consultation with the legislature and the governor, ultimately it              
is the attorney general's call.  He added, "And, again, that is                
regardless of whether the governor likes it or doesn't like it."               
Number 1539                                                                    
ATTORNEY GENERAL WOODS said they had a situation in Arizona                    
involving school capital finance, an issue which many states have              
faced.  While the superintendent of schools took one position, the             
former governor and the legislature took another position in                   
relation to a lawsuit filed by a special interest group.  The                  
superintendent basically agreed with the plaintiff, and the                    
legislature and the governor thought there really wasn't a problem.            
ATTORNEY GENERAL WOODS stated, "In that case, technically I could              
have chosen to (indisc.) the governor and the legislature to be                
unrepresented, because I chose to represent the superintendent of              
schools.  But it seems to me that would have been unfair, so we                
allowed them to hire their own counsel to represent their                      
positions; and they did, and they argued their case and that went              
on.  They lost, but ... they at least got to make their argument."             
Number 1589                                                                    
REPRESENTATIVE PORTER indicated he was operating under an                      
assumption that in Arizona - as he assumes it is with other states             
that have an elected attorney general - the department of law                  
handles all the civil litigation for the state, as in Alaska, and              
the criminal prosecution for the state would be under the attorney             
general's office.                                                              
ATTORNEY GENERAL WOODS said that is correct.                                   
Number 1614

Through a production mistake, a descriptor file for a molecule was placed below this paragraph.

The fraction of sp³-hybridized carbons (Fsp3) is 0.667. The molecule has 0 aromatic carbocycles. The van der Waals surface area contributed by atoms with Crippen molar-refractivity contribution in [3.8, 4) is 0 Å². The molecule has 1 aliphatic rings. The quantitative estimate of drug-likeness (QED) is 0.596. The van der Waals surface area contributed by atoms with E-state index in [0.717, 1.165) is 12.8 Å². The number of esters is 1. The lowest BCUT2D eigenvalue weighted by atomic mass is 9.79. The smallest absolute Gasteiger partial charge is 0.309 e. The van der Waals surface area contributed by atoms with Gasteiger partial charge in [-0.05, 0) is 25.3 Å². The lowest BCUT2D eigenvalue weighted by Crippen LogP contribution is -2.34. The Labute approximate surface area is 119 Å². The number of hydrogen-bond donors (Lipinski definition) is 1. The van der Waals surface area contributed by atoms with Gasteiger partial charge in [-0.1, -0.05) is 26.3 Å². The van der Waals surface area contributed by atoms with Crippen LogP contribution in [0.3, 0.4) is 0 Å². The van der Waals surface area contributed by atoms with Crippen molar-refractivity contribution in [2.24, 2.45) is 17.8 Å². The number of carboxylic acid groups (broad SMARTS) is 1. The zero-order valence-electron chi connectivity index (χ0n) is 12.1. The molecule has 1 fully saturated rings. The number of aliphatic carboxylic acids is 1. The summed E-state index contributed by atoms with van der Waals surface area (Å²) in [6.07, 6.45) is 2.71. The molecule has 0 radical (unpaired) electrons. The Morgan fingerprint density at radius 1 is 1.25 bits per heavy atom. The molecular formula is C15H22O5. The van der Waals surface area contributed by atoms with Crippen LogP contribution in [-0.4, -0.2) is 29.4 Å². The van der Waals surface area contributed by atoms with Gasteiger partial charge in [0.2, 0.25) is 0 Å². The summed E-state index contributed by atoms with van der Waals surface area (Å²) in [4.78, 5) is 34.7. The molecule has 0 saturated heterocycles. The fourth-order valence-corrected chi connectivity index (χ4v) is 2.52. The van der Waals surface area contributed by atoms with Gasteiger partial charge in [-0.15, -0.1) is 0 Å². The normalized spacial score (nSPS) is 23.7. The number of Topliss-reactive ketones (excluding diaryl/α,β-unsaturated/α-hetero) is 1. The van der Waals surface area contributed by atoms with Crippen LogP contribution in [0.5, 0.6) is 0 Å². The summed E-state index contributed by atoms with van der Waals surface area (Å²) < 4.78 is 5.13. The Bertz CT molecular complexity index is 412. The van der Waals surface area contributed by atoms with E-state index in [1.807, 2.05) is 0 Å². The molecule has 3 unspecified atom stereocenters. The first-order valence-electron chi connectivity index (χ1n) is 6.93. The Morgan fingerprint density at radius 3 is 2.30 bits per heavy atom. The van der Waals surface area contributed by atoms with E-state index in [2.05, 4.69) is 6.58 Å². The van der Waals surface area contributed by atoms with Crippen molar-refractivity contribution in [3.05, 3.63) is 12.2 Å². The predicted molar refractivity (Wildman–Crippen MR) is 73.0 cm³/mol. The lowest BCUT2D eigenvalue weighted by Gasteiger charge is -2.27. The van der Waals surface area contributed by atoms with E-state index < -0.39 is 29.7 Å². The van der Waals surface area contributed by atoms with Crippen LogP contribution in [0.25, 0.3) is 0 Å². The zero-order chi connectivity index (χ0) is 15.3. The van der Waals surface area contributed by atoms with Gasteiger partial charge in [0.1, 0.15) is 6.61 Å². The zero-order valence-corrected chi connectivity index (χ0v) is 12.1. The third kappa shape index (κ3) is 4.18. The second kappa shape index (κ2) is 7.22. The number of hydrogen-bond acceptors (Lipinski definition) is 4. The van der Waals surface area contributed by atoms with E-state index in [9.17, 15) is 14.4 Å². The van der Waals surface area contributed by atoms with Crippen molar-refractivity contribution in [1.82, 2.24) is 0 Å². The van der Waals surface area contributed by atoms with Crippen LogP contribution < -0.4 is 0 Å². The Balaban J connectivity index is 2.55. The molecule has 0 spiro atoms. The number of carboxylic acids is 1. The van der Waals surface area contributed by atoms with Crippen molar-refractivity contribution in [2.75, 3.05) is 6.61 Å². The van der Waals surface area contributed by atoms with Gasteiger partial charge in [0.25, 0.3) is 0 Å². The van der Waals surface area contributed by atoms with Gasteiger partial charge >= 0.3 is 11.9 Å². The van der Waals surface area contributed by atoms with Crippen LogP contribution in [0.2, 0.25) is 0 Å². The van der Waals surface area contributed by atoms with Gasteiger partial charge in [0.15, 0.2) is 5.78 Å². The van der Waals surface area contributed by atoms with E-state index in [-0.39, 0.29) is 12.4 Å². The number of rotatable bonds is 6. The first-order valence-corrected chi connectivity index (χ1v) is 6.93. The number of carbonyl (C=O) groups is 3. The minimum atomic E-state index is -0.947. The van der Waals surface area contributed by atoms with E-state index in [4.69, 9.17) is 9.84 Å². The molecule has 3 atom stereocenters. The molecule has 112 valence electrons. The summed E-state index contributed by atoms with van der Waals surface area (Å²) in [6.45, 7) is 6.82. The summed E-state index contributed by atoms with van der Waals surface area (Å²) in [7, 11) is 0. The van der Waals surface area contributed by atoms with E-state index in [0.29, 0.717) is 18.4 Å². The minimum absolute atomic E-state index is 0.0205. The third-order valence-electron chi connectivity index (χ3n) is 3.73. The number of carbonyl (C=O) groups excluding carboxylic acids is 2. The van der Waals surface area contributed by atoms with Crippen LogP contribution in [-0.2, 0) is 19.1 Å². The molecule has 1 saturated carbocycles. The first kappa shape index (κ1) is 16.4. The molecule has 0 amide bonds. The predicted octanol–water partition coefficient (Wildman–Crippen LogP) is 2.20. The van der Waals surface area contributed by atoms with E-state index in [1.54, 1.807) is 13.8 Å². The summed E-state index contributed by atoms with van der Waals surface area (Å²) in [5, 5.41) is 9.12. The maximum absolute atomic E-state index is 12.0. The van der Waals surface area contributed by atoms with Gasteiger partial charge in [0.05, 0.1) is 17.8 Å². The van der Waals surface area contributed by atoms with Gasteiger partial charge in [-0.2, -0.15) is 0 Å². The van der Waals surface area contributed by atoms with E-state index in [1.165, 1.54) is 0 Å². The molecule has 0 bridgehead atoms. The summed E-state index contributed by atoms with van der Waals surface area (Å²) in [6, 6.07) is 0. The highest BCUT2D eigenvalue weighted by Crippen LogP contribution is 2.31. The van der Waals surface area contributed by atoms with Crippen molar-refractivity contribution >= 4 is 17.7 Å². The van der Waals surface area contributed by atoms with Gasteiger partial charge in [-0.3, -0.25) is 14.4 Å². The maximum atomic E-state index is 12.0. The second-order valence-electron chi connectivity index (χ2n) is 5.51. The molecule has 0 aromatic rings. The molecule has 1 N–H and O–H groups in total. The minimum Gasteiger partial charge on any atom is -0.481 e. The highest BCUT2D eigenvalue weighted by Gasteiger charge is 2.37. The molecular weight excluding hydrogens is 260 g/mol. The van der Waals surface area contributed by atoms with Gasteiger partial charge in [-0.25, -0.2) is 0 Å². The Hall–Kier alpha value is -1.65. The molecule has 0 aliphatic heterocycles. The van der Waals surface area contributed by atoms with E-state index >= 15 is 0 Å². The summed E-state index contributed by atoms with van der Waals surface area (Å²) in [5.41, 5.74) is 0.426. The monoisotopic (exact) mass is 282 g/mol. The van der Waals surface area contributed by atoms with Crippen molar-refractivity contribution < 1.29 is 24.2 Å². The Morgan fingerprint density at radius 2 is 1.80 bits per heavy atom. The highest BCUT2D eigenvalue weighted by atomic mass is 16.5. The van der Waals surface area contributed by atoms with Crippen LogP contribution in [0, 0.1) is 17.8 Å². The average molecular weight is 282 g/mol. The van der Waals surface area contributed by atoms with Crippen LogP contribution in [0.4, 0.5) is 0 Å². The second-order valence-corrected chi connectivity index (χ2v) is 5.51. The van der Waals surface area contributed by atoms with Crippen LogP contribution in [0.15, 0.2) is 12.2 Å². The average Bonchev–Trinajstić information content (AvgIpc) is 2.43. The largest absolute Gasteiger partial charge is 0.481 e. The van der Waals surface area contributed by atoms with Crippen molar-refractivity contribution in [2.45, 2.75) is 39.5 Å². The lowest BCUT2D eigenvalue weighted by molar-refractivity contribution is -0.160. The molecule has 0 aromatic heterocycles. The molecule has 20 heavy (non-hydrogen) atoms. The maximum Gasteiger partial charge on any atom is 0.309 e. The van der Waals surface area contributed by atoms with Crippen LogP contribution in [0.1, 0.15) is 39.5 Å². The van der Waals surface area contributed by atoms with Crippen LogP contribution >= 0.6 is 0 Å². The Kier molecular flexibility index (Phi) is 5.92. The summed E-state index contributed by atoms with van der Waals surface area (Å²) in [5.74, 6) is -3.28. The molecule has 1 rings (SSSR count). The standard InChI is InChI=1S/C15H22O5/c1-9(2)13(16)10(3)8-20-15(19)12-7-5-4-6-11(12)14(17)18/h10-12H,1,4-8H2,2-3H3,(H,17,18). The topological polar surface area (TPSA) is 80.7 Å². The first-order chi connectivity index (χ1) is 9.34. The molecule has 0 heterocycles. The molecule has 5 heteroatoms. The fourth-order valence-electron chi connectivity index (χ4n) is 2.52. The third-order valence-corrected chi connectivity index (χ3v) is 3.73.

CHAIRMAN GREEN asked whether in Arizona, then, there is a                      
department of law serving the attorney general as well as a                    
department of law serving the administrative side.                             
ATTORNEY GENERAL WOODS replied, "No, that's us as well.  Everything            
is under us.  We've done a pretty good job ... at keeping the                  
attorney general's office intact."  He noted that many states allow            
agencies to have their own counsel; he said that is an age-old                 
debate.  He stated, "Although we have a couple of exceptions that              
have happened over the years, for the most part the agencies ...               
are represented by the attorney general's office.  The attorney                
general's office does basically everything here.  There's a couple             
of exceptions that have snuck through - not on my watch but in                 
years past.  But you should realize that we have a population here             
of something like - it's growing so fast - let's say 4 million                 
people."  He said they have around 300 lawyers, and it is one of               
the larger such offices in the country.                                        
Number 1679                                                                    
REPRESENTATIVE BERKOWITZ asked, on behalf of Representative Croft,             
who was having difficulty speaking because of illness, what other              
statewide officers are elected in Arizona.                                     
ATTORNEY GENERAL WOODS answered that they are all elected,                     
including a secretary of state.  He commented, "They don't do much             
except succeed the governor [there was laughter], which in Arizona             
is a pretty big deal because that's happened four times in the last            
20 years, unbelievably, and it just happened again.  Our new                   
governor was the secretary of state. ... They have administrative              
duties, notaries and things like that.  But that is, again,                    
independently elected, so you could have a situation where if a                
governor had to leave, then the person to succeed him would be                 
someone in the other party."